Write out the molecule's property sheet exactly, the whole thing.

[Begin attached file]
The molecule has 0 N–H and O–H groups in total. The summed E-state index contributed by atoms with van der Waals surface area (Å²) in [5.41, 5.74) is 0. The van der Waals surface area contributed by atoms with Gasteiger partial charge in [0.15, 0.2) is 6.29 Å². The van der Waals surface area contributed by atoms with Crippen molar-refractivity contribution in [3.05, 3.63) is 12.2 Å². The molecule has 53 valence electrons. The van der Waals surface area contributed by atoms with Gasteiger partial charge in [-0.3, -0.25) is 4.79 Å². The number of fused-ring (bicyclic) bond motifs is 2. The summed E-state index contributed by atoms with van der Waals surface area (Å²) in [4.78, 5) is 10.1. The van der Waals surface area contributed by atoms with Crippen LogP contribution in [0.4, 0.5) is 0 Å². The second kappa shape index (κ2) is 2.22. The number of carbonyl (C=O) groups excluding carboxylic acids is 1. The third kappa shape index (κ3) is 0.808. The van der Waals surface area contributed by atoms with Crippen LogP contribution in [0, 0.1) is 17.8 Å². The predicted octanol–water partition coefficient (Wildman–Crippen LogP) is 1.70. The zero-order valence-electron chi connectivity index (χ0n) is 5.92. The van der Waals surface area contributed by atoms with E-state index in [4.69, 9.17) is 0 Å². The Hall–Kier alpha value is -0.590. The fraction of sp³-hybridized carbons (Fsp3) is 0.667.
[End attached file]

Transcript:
The molecule has 0 N–H and O–H groups in total. The summed E-state index contributed by atoms with van der Waals surface area (Å²) in [5.41, 5.74) is 0. The van der Waals surface area contributed by atoms with Gasteiger partial charge in [0.15, 0.2) is 6.29 Å². The van der Waals surface area contributed by atoms with Crippen molar-refractivity contribution in [3.05, 3.63) is 12.2 Å². The molecule has 53 valence electrons. The van der Waals surface area contributed by atoms with Gasteiger partial charge in [-0.3, -0.25) is 4.79 Å². The number of fused-ring (bicyclic) bond motifs is 2. The summed E-state index contributed by atoms with van der Waals surface area (Å²) in [4.78, 5) is 10.1. The van der Waals surface area contributed by atoms with Crippen LogP contribution in [0.4, 0.5) is 0 Å². The second kappa shape index (κ2) is 2.22. The number of carbonyl (C=O) groups excluding carboxylic acids is 1. The third kappa shape index (κ3) is 0.808. The van der Waals surface area contributed by atoms with Crippen LogP contribution in [0, 0.1) is 17.8 Å². The predicted octanol–water partition coefficient (Wildman–Crippen LogP) is 1.70. The zero-order valence-electron chi connectivity index (χ0n) is 5.92. The van der Waals surface area contributed by atoms with E-state index in [4.69, 9.17) is 0 Å². The Hall–Kier alpha value is -0.590. The fraction of sp³-hybridized carbons (Fsp3) is 0.667.